Today's session was my second with the educators from the introduction course...
it started with a look at child development with a focus on neuroscience... learning about the brain and how we can be better educators by understanding how the brain works, reacts and learns. This is especially important for children that are more exposed to trauma... I used the book "The Whole Brain Child" by Dr Daniel Siegel and Dr Tina Payne Bryson as a basis for exploring this area... and also Alison Gopnik will be shared as a TEDtalk in the group we have on facebook where we can reflect and share more. Translating always means that time is as never as long as you want it to share as much as you want... so the group is a great way to extend the learning and reflection. The learning is not just when we meet in the group, but whenever they have time to go to the group and reflect on the resources I share there... including Stuart Shanker's website about self-regulating. Another great tool for them to use in their work with children here in Palestine.
of course when talking about brain research, about stress and about trauma then their own stories fill the room... stories of 16 year olds being in prison for 3 months and when they left their skin was marked with cigarette burns and their soul marked by the need not to be touched... she recounted the story of how a soldier started to harass her physically and her reaction was to bite to protect herself - the next thing she remembered is waking up in hospital connected to tubes and machines.
We cried together.
These are stories beyond my comprehension... a top student who made the mistake of running at the wrong time... in a way it reminds me of the stories from the USA - of Black Lives Matter and the young black males told not to run from the police for the risk of being shot.
it makes me think that we, who work as educators, have so much power... power to let these things continue as they are... or the power to help make change by encouraging the children to listen, to value each other, to respect and also to have the courage to do the right thing.
if you are also interested in learning more about self regulation you can check out site out by pressing this link
The Alison Gopnik talk you can see here - this will be with arabic text... but you can easily change the text to whatever language you speak of the many they have on offer... there are also transcripts available.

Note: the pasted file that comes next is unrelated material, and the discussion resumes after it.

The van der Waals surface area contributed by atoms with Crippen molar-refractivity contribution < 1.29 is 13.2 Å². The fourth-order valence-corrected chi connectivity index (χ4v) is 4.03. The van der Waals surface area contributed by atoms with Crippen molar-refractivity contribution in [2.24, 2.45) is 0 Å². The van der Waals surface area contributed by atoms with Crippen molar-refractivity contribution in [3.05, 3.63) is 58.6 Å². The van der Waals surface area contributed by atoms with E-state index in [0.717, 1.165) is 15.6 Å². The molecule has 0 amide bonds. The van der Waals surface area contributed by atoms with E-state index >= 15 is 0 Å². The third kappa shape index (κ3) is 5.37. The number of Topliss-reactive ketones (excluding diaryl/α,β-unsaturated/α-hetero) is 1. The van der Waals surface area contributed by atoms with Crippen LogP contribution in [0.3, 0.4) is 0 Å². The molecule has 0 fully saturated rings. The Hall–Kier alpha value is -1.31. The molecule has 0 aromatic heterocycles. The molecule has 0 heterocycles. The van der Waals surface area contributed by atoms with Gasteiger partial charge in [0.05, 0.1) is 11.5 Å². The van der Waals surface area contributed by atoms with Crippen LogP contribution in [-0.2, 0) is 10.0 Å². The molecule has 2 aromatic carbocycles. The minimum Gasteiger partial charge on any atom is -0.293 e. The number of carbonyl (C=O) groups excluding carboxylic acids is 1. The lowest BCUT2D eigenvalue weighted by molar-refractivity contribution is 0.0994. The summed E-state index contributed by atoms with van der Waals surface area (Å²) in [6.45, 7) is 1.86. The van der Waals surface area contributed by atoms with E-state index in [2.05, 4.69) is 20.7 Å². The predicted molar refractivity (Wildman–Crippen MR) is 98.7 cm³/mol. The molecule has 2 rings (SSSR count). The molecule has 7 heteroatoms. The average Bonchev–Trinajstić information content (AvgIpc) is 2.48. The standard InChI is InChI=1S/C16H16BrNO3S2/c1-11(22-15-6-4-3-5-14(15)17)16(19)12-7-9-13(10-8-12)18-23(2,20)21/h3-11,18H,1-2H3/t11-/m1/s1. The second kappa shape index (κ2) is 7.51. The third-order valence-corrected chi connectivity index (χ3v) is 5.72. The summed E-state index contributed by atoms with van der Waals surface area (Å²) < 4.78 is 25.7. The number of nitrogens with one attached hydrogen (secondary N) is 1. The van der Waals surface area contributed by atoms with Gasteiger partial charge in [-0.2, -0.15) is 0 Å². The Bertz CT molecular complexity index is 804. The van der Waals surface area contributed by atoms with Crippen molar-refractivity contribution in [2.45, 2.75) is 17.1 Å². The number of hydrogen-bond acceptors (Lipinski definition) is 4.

Each educator was asked to bring three stones... and also to talk about why they had selected these stones... stones are a powerful symbol in Palestine and this was made obvious by the fact that several commented that they are not the type that have stones or pick up stones as stones are thrown in resistance - during the Infitadas - I was told during the first one the men would write their names on the stones that they threw at the soldiers...
One educators told the story of her stone that came from the school yard of her primary school and served as a reminder of that first day when she did not recognise her name being called out... the reason being that during the first infitada when she was a very young child she had become separated from her family and was taken in by another family who gave her a different name - 2 months later she was reunited with her family and they continued with this new name (I assume to help deal with the trauma)... but the school called out her birth name and this is why she did not recognise it.
Many stones were collected because they reminded of the sea, of times with the family... of precious moments... some were collected last minute and we laughed together. Some were collected with suspicion - why on earth is she making us collect stones...
Why on earth indeed...
Firstly I want the educators to see things around them in a new way... stones have the potential to be used in so many different ways and to provide learning and play opportunities.
Secondly... for them to realise you do not have to spend lots of money to offer a good learning/play experience
thirdly... because it is time to reclaim the stone and give it a positive reputation and not just the single story of "weapon"
(listen to this TEDtalk about the dangers of the single story)
After playing and exploring learning potential of stones, and adding other materials (and I scaffolded by asking questions and encouraging new ways of thinking) the teachers were pleased with this new learning material (not new to all the educators though).
here are a few photos from today's session
well... after not succeeding with photos at all last night... I have managed to share one right now...
It is important to listen to everybody's story - to understand where each person comes from, their history and how they base their present and plan their future. When supporting learning listening to the stories are essential to understand how they learn... regardless of the learner being an adult or a child. We need to listen with an open heart, with respect and with empathy. Only then do we have the chance to prevent the danger of the single story... to be open to all the stories that are on offer...